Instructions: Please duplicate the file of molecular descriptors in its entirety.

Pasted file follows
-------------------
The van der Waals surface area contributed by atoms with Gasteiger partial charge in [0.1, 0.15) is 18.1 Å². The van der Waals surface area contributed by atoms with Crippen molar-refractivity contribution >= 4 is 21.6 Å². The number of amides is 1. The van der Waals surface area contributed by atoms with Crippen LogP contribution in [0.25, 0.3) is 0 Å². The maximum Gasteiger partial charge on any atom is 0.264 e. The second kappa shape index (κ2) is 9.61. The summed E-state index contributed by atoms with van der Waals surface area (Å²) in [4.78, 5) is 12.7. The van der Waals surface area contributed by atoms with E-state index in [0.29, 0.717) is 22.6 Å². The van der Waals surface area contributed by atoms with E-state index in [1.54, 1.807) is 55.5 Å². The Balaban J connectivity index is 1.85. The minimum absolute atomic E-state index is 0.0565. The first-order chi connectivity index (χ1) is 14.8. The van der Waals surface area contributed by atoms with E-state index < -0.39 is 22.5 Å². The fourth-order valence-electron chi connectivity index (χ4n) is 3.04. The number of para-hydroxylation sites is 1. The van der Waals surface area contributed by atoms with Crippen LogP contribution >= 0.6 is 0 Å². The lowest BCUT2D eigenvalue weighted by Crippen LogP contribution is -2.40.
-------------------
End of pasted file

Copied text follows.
The van der Waals surface area contributed by atoms with Gasteiger partial charge in [0.1, 0.15) is 18.1 Å². The van der Waals surface area contributed by atoms with Crippen molar-refractivity contribution >= 4 is 21.6 Å². The number of amides is 1. The van der Waals surface area contributed by atoms with Crippen LogP contribution in [0.25, 0.3) is 0 Å². The maximum Gasteiger partial charge on any atom is 0.264 e. The second kappa shape index (κ2) is 9.61. The summed E-state index contributed by atoms with van der Waals surface area (Å²) in [4.78, 5) is 12.7. The van der Waals surface area contributed by atoms with E-state index in [0.29, 0.717) is 22.6 Å². The van der Waals surface area contributed by atoms with E-state index in [1.54, 1.807) is 55.5 Å². The Balaban J connectivity index is 1.85. The minimum absolute atomic E-state index is 0.0565. The first-order chi connectivity index (χ1) is 14.8. The van der Waals surface area contributed by atoms with E-state index < -0.39 is 22.5 Å². The fourth-order valence-electron chi connectivity index (χ4n) is 3.04. The number of para-hydroxylation sites is 1. The van der Waals surface area contributed by atoms with Crippen LogP contribution >= 0.6 is 0 Å². The lowest BCUT2D eigenvalue weighted by Crippen LogP contribution is -2.40.